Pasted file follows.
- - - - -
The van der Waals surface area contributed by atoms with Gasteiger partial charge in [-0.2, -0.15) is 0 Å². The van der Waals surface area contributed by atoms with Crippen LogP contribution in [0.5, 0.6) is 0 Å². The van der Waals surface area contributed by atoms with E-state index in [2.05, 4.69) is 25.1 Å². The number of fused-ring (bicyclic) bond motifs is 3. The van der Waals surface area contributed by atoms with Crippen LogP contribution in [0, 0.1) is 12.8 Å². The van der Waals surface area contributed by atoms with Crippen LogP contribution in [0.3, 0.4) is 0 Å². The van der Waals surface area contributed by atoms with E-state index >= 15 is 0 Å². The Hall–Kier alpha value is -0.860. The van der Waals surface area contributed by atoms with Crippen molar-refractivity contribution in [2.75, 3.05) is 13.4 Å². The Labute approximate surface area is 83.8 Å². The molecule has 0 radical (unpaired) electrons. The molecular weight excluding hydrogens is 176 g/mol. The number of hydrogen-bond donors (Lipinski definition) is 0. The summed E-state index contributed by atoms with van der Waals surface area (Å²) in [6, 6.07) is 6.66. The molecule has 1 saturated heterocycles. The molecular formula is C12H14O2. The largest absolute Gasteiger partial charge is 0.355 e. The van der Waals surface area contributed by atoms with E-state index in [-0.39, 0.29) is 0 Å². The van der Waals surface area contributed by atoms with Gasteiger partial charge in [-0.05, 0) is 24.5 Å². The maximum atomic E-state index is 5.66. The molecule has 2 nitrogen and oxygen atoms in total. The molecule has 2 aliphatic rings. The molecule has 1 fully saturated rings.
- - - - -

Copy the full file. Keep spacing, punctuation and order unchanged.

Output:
The van der Waals surface area contributed by atoms with Gasteiger partial charge in [-0.2, -0.15) is 0 Å². The van der Waals surface area contributed by atoms with Crippen LogP contribution in [0.5, 0.6) is 0 Å². The van der Waals surface area contributed by atoms with E-state index in [2.05, 4.69) is 25.1 Å². The number of fused-ring (bicyclic) bond motifs is 3. The van der Waals surface area contributed by atoms with Crippen LogP contribution in [0, 0.1) is 12.8 Å². The van der Waals surface area contributed by atoms with Crippen LogP contribution in [0.3, 0.4) is 0 Å². The van der Waals surface area contributed by atoms with E-state index >= 15 is 0 Å². The Hall–Kier alpha value is -0.860. The van der Waals surface area contributed by atoms with Crippen molar-refractivity contribution in [2.75, 3.05) is 13.4 Å². The Labute approximate surface area is 83.8 Å². The molecule has 0 radical (unpaired) electrons. The molecular weight excluding hydrogens is 176 g/mol. The number of hydrogen-bond donors (Lipinski definition) is 0. The summed E-state index contributed by atoms with van der Waals surface area (Å²) in [6, 6.07) is 6.66. The molecule has 1 saturated heterocycles. The molecular formula is C12H14O2. The largest absolute Gasteiger partial charge is 0.355 e. The van der Waals surface area contributed by atoms with E-state index in [-0.39, 0.29) is 0 Å². The van der Waals surface area contributed by atoms with Gasteiger partial charge in [-0.05, 0) is 24.5 Å². The maximum atomic E-state index is 5.66. The molecule has 2 nitrogen and oxygen atoms in total. The molecule has 2 aliphatic rings. The molecule has 1 fully saturated rings.